Private banks turned to cost-cutting measures to remain profitable during the downturn; all respondents reported reductions in variable pay and cuts to travel and entertainment, the Booz & Company study found, and 85% made selective staff cuts. Still, the report finds that further steps will be required in response to enduring pressure on margins and increasing cost for compliance. Private banks will need to find new ways to further lower their cost base beyond the 10% -15% that were readily available across the board. Strategies that focus on developing differentiated capabilities will help institutions to cut costs further without compromising their priorities.  
“We found that private banks reacted to the deteriorating economic conditions with impressive speed and flexibility – the myth that private banking is stodgy and overly bureaucratic just isn’t true,” said Alan Gemes, Senior Partner at Booz & Company. “Firms aggressively cut costs, laid off low performers, downsized IT portfolios and withdrew from unprofitable markets.”
While long-term prospects for the private banking industry are distinctly positive, private banks need to adapt their business models to the new realities:
  • Emerging markets, led by China, India, and the Middle East, will be the main sources of wealth generation in coming years. With fundamental private banking needs in these regions underserved today, private banks should be looking for ways to penetrate these markets even more systematically than in the past.
  • Private banking that relies on tax breaks is becoming a thing of the past. The transition will be painful for many clients, and private banks need to help. In particular, offshore players need to strive for full cross-border compliance while preparing for a time when they are able to offer onshore services.
  • Different client segments have sharply different needs. Private banks need to adopt new client service models to regain client trust while ensuring compliance and cost-efficient servicing. “Advisory”,  “Best-in-class product sourcing”, “risk management” and “wealth structuring” are critical capabilities which Private banks need to further strengthen.
  • The ongoing pressure on margins will make it necessary to get costs down along the entire value chain. Besides the measures already taken, a more rigorous approach will be needed to restore client profitability.
  • All the changes taking place will set the stage for consolidation. Smart private banks will use M&A to build scale and to add critical capabilities.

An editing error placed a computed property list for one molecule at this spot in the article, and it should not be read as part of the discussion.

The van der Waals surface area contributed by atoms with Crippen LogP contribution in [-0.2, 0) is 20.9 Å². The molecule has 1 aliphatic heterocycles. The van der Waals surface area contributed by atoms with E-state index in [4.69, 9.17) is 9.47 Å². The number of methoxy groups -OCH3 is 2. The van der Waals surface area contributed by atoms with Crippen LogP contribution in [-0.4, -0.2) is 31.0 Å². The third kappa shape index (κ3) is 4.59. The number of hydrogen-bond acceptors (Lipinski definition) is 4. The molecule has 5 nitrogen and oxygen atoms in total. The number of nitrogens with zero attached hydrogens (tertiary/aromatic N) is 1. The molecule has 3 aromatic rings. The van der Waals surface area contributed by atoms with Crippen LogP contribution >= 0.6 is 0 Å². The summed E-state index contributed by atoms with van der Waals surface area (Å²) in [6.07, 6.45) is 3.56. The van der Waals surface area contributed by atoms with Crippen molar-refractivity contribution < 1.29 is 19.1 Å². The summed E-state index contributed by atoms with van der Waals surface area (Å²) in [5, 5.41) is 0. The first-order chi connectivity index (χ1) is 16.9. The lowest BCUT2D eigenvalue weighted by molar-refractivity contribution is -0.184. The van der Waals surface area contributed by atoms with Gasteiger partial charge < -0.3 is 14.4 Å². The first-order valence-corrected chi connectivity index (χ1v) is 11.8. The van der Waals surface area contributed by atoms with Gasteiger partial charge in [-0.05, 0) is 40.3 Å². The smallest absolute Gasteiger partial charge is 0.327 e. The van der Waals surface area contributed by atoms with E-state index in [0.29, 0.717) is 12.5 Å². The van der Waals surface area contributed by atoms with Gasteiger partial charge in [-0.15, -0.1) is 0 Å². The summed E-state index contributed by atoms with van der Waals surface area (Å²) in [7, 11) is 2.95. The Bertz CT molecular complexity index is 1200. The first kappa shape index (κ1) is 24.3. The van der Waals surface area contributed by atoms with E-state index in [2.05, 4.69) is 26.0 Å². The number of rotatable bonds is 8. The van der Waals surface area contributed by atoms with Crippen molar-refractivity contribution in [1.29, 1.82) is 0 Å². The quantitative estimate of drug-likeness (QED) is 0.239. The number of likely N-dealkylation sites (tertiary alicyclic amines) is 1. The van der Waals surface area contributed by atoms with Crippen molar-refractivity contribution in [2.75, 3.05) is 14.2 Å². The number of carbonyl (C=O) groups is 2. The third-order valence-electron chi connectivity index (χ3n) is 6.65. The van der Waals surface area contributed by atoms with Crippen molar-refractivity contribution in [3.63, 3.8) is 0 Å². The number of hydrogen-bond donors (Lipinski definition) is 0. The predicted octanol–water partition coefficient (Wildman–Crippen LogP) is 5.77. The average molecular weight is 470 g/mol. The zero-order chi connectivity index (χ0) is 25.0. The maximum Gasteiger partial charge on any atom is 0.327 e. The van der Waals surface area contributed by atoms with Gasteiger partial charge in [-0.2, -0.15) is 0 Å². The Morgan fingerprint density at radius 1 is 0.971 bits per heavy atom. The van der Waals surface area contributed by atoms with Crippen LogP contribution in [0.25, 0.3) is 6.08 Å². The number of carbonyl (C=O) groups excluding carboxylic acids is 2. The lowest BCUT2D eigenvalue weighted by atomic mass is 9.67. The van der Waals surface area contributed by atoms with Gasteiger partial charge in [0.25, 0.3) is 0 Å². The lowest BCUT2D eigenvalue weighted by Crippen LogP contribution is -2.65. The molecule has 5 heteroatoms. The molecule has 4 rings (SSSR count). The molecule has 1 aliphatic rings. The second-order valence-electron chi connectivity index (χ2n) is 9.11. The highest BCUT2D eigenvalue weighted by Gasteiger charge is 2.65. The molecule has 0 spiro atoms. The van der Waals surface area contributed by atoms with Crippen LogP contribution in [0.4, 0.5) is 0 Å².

The in-depth interviews by Booz & Company revealed that the private banking industry is poised to find a new equilibrium. Given the industry’s fundamental attractiveness, institutions that have lost ground will embark on strategies to regain the trust of their clients, employees, and markets, while the players who received significant net new asset inflows over the course of the financial crisis will try to maintain their improved positions. Private banking after the 2008–2009 storm will look familiar in some aspects but very different in others. The bottom line is that there are plenty of opportunities ahead for the private banker who is strategically prepared.
The Booz & Company study is based on interviews with 140 financial advisors and leaders of the regulating authorities from 15 key markets worldwide, including Austria, Brazil, China, Germany, Hong Kong, India, Italy, Japan, Liechtenstein, the Netherlands, Saudi Arabia, Switzerland, the UAE, the U.K., and the United States.
The participating private wealth managers spanned all business models and regions. Thirty-six percent were the private banking units of global wealth management companies, 28% pure-play private banks, and 36% from the local or regional banking sectors (including cooperative banks).
The information collected through interviews was complemented by Booz & Company research and analysis and the practical experience of about 30 Booz & Company wealth management experts. High Net Worth Investor market forecasts are based on a quantitative model built on economic, demographic, and fiscal factors.
Private banking: After the perfect storm” is available for download at